Waiting for Naseeruddin Shah

By Sonya Rehman

“I’m so sorry but Mr. Shah will not be available today, he’s out shooting a film, could you call back later on?” I hung up the phone feeling slightly perturbed. Three phone calls over a span of a week, and I still hadn’t been able to get a hold of Naseeruddin Shah for a few words on his Pakistani film debut in ‘Khuda Kay Liye’.

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But what could I have expected? The man is an absolute ‘star’ (in every sense of the word) and was bound to be globe-trotting for his art film shoots. Besides, I recalled a recent interview of his in which he stated his utmost aversion to giving interviews.

So instead of harassing a very frazzled Jairaj (Naseeruddin’s secretary), I decided to book three seats at one of the spiffiest cinema joints Lahore had to offer – “the one in Defence” (as everyone refers to it).
A few years ago, DHA cinema used to be a brilliant little auditorium that school and college kids used to avail for putting up private play productions, gigs and/or performances – and once you walk into the ‘now’ cinema, you’re bound to find yourself thrown slightly off balance. This is because the place has been totally transformed into a mini cinema pad; for one, the spiffy food bar (buttered popcorn, hot coffee and Redbull galore) that is situated right at the centre of the entrance and the cinema hall itself with its carpeted floors and deep red, sink-your-bum-in seats.
“Two hundred and fifty bucks for a ticket to watch a movie here?”, my brother commented as he glug-glugged down a Redbull, “not bad at all”.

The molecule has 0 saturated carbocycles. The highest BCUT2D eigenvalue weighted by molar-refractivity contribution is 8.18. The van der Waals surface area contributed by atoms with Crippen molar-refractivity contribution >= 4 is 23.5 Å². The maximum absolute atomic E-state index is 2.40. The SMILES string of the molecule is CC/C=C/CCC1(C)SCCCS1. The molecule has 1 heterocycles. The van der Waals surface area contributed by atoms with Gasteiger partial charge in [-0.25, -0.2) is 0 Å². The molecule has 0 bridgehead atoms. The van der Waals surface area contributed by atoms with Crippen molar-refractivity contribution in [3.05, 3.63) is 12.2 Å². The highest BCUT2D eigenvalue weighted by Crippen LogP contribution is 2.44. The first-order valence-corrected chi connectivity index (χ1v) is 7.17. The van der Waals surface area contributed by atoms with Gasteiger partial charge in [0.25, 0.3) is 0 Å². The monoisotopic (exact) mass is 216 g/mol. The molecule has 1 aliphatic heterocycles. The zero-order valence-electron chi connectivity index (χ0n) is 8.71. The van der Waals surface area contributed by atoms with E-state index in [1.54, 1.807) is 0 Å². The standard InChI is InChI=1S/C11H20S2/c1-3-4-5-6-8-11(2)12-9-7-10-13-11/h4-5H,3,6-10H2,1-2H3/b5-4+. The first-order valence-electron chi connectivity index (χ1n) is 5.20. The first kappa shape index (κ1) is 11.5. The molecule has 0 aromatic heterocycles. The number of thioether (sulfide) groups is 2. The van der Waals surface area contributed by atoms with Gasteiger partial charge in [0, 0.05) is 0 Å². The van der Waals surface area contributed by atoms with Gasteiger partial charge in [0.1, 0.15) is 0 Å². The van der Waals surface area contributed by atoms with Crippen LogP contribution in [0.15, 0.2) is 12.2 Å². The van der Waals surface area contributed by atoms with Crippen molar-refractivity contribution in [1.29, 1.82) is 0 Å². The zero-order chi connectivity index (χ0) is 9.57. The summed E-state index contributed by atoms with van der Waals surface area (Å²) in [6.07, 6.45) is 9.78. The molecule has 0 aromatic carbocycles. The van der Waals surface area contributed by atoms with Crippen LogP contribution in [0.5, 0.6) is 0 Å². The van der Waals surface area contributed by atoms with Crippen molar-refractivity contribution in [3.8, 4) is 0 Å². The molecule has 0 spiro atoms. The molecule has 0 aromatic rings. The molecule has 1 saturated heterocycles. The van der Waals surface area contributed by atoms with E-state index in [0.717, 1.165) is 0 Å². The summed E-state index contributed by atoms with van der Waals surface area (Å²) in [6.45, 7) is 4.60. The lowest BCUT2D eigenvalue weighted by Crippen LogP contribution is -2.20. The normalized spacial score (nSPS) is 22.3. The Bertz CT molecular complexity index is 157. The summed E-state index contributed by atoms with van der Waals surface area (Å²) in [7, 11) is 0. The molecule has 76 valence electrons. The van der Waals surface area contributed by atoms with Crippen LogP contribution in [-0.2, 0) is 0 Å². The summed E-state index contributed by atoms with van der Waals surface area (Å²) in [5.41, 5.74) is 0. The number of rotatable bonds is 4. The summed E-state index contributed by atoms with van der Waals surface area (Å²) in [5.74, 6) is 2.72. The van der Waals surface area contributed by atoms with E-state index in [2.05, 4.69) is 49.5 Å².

“Yeah I suppose it is a little steep, but look at the crowd, you feel safe…I mean I could come down here anytime a good movie’s on with my girlfriends and not feel the least bit threatened”, Sara (a student at LGS) told me as she bought a bag of ‘Kur Kure’ and a cola. She was right, inside; the hall was full of families, women, children and teenyboppers.
And once we’d sunk into our chairs, the lights went out as three film trailers began screening – one such, featuring a grinning, rain-drenched Veena Malik, as she pranced atop hills and valleys into the arms of her beloved.
Peels of laughter reverberated within the hall and then…the film, ‘Khuda Kay Liye’, finally rolled out.
I’ll refrain from a long, droning spiel about the film, but allow me to state – for a pure, 100% Pakistani production, the movie is absolutely tops.

There were so many instances during the film which made one laugh and one’s eyes well up with tears as well – it was as if everyone present could relate with the film in some way or the other…and that ‘connection’ between film and audience is one of the main reasons as to why ‘Khuda Key Liye’ has been soaring at local box offices.
One particularly amusing part during the movie was when a bearded Fawad looked over at a stunned Iman and said: “Hamari shaadi ho rehi hay”, the girls in the audience broke out into such high-pitched giggles, that one couldn’t help but to laugh out loud along with them. It was endearing.

Another instance which was particularly hilarious was when the main FBI agent questions brawny Shaan why he likes Osama Bin Laden so much; “I don’t like Osama…maybe he likes me…maybe he’s gay or something” – the audience was in splits, truly.
From the acting, direction, soundtrack and script (most importantly), Shoaib Mansoor’s film is one fine creative undertaking.

“Andhar aag lagao, bahir khud bakhud ai gee”, Naseeruddin Shah said during his brief – but highly powerful – cameo appearance. What a line it was, and how it summed up the foundation of what ‘Khuda Key Liye’ is built upon.
Arriving back home – I opened my email inbox to find an email from Naseeruddin himself!
This is what it read: “I think Mansoor is making this film out of conviction and I share his feelings. As far as response goes, it is a broad-minded look at some aspects of Islam so I guess there will be the predictable objections by some.
However, instead of getting into a lather about a mere film, I would suggest to those who claim be ‘protecting the interests of Islam’ and those who are concerned about Islam to look at things which really matter to the community…and to do something about those.” I couldn’t have agreed more.

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